LAPS missing from GPO

Don’t worry if LAPS is missing from GPO: most likely it’s not being copied to your SYSVOL share and it can be fixed real quick. Obviously, you must have LAPS installed on the machine where you’re trying to create the group policy object on (I installed it on a Domain Controller to keep things simple):

  • Copy  C:\Windows\PolicyDefinitions\AdmPwd.admx to \\itdroplets\sysvol\\Policies\PolicyDefinitions
  • Copy C:\Windows\PolicyDefinitions\en-US\AdmPwd.adml to \\itdroplets\sysvol\\Policies\PolicyDefinitions\en-US


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The user does not have RSoP data

This is an error you get back from running GPRESULT /R and it happens because the user you’re running this command with isn’t logged on the system.
For instance you want to check the policies applied to your computer but you’re not logged on with your administrator account. So you would run a command line prompt as a different user and then run gpresult /r or gpresult /r /scope computer getting stuck at The user does not have RSoP data.

gpresult-the-user-does-not-have-rsop-dataIn order to avoid this warning, you can run the following:

Where itdroplets\myuser is the user account that is logged on that workstation at the minute.

If you’re running this with PSEXEC (remotely) and you don’t know who’s logged on, run the following (with your admin account):

Where PC01 is the target computer. Note that this command might fail if ran it as above but it won’t if you run it with psexec like this:


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Active Directory Auditing

Active Directory Auditing is very important for large organisations where there’s a high number of technical resources, from different teams, accessing and modifying Active Directory. Active Directory Auditing comes with a cost though: an enormous amount of logs created.

Having so many logs will mean that you won’t be able to troubleshoot much as what you’re looking for might be long gone. If you work in a smaller company, then manually sorting these logs shouldn’t be a big deal, but again, remember that a Domain Controller in general does generate a lot of events. I would suggest to integrate Active Directory Auditing with something like System Center Operations Manager (SCOM) to help you out catching what you’re interested on.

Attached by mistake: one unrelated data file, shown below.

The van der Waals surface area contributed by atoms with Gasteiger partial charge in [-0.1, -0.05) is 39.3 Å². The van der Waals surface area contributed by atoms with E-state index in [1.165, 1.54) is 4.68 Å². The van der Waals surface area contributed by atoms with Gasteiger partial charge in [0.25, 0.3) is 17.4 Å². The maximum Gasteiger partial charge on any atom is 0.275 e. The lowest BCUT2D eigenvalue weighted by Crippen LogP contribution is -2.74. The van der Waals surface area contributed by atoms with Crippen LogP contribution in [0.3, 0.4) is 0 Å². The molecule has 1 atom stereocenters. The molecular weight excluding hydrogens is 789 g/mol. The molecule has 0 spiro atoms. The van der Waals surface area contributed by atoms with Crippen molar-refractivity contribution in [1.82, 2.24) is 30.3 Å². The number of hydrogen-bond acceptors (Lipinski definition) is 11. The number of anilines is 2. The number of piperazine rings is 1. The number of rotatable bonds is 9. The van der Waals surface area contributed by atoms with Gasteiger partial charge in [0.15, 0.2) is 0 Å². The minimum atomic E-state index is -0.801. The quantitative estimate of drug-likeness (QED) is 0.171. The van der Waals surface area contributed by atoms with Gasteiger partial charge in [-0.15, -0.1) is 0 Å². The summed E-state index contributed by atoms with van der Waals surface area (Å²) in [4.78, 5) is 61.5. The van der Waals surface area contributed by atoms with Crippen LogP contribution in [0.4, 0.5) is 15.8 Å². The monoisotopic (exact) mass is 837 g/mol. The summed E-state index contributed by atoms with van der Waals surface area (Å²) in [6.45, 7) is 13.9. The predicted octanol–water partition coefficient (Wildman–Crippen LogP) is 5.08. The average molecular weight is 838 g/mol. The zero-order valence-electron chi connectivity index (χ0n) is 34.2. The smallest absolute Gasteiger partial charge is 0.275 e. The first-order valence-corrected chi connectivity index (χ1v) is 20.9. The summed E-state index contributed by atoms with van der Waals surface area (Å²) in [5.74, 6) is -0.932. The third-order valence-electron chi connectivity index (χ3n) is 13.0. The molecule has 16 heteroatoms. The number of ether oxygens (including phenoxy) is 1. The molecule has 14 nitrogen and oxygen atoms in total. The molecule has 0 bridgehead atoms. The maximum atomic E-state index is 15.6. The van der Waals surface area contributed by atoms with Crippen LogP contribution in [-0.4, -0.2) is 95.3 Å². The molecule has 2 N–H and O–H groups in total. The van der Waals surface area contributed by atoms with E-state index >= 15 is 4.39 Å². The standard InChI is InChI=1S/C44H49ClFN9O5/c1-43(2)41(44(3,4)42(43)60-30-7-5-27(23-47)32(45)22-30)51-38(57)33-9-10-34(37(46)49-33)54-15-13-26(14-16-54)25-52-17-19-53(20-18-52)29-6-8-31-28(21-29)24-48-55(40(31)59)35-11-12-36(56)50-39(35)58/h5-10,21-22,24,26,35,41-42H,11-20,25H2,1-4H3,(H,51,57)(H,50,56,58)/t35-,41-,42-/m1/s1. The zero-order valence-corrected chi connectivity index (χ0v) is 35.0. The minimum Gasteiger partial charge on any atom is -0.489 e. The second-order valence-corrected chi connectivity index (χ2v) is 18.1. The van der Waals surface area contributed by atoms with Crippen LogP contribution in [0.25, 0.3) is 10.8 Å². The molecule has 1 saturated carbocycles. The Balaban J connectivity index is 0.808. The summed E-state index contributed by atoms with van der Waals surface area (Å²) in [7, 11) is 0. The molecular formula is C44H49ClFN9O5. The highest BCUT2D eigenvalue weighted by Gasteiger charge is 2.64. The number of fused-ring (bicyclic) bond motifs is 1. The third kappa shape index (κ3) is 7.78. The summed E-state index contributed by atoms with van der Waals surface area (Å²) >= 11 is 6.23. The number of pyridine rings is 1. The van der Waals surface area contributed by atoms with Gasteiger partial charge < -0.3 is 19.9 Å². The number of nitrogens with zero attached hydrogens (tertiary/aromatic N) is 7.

This article wants to show you how to enable Active Directory Auditing. Remember also that you will have to enable it for each single (writable) Domain Controller that you have. This is very important or else you will only be able to track changes happening on a single domain controller (unless that is what you intend to do). What could be used to achieve this quickly and with the least effort as possible? Group Policies obviously!

Domain Controllers are stored in the same OU by default, and they also have a Default Domain Controllers Policy.
If you’re reading this, it means that you probably already know what Policy you want to enable, so I will go straight to the point. Auditing data will be stored in the Security logs.

  1. Open Group Policy Management (from Administrative Tools).
  2. Keep expanding until you reach the Domain Controllers OU.
  3. Right click on Default Domain Controllers Policy and click Edit.
    • GPO-Edit
  4. Once the Editor has started, expand Computer Configuration > Policies > Windows Settings > Security Settings > Local Policies > Audit Policy.
    • GPO-AuditAccountManagement
  5. Now you can see the list of audits that you can turn on/off. You can either define to log just the success or just the Failures or both.
    • GPO-AuditAccountManagement-2

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Disable This PC is eligible for a free upgrade to Windows 10